Vampire Superstition in Pennsylvania
In a paper recently read before the New York Folk-lore Society, Mr. Lee J. Vance narrates some curious facts showing the survival of the vampire superstition among the Hungarian miners in Pennsylvania. One of these miners at Antrim, who was suffering from consumption, conceived the idea that his suffocation and shortness of breath was caused by the ghost of a former boss, who in life had tyrannized over him, sitting on his breast and sucking his life-blood. In Hungary, ghosts who thus prey on the living are exorcised by burning the hearts which beat in the bodies they inhabited before death. The proof that a body is that of a vampire is a heart still fresh and full of blood when the rest of the corpse may be decayed. When a heart which is thus proved to be that of a vampire is burned the live person who has been the ghost’s victim recovers from the effects of the visitation. Believing all this implicitly, the miner, aided by his brother, dug up the corpse of the dead boss and cut out the heart. It was found to be fresh and full of blood, as they expected, and they accordingly burned it, with full faith that good results would follow to the sufferer from consumption. The immediate result was the arrest of the disturbers of the dead. They were not prosecuted, however, allowances being made for their ignorance. In spite of the burning of the boss’ heart the consumptive miner, although he professed at first to feel perfectly well, died not long afterward.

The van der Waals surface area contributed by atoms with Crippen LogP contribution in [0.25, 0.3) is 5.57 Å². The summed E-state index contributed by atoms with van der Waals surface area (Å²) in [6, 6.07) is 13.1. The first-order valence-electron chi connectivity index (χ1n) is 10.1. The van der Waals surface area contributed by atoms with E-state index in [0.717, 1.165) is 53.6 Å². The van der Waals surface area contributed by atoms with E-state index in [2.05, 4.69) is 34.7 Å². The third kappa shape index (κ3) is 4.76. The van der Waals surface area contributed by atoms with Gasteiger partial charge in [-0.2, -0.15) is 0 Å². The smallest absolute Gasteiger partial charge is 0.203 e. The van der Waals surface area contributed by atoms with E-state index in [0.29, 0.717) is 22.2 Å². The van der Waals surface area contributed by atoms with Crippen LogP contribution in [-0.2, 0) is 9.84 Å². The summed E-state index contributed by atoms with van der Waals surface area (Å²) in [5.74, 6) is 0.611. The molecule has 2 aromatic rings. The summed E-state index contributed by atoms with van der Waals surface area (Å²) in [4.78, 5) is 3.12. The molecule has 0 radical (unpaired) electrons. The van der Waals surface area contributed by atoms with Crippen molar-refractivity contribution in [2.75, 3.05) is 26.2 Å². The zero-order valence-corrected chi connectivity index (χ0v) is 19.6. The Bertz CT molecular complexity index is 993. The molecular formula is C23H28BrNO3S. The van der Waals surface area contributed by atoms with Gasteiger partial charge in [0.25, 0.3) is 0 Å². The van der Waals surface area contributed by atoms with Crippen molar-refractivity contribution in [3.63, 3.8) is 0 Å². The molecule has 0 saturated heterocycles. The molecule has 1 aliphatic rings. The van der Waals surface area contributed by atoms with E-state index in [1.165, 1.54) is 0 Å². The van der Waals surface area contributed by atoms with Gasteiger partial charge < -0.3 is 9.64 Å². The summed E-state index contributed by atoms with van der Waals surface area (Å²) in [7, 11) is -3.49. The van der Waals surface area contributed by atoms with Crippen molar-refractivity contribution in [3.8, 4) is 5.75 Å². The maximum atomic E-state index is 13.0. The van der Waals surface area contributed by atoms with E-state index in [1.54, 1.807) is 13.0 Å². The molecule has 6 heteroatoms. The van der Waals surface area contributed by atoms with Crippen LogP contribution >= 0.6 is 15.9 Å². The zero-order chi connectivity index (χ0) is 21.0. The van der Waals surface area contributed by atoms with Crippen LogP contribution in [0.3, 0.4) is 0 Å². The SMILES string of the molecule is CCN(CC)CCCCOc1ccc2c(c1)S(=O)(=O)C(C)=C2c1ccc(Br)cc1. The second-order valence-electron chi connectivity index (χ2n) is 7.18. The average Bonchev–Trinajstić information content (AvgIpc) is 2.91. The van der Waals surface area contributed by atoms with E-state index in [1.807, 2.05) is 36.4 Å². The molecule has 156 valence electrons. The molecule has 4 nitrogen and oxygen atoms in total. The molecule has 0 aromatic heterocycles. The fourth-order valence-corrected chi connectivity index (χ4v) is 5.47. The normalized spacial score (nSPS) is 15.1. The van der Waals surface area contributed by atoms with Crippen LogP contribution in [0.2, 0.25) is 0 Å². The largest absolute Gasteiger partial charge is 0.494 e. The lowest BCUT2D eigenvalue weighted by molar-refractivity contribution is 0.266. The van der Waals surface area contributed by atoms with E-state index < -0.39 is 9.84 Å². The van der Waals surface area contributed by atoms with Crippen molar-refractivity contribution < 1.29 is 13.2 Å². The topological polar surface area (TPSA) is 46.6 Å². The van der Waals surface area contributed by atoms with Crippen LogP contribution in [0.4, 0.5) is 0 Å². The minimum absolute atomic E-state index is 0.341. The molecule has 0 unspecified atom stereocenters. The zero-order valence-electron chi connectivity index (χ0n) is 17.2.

Times-Picayune [New Orleans, LA] 24 April, 1893: p. 4
Mrs Daffodil’s Aide-memoire: The custom was well-known in New England, where it was believed that burning and ingesting the deceased’s heart would prevent “The White Death,” as consumption was called, from spreading to the rest of the family. Sadly, it did not.
Mrs Daffodil invites you to join her on the curiously named “Face-book,” where you will find a feast of fashion hints, fads and fancies, and historical anecdotes
You may read about a sentimental succubus, a vengeful seamstress’s ghost, Victorian mourning gone horribly wrong, and, of course, Mrs Daffodil’s efficient tidying up after a distasteful decapitation in A Spot of Bother: Four Macabre Tales.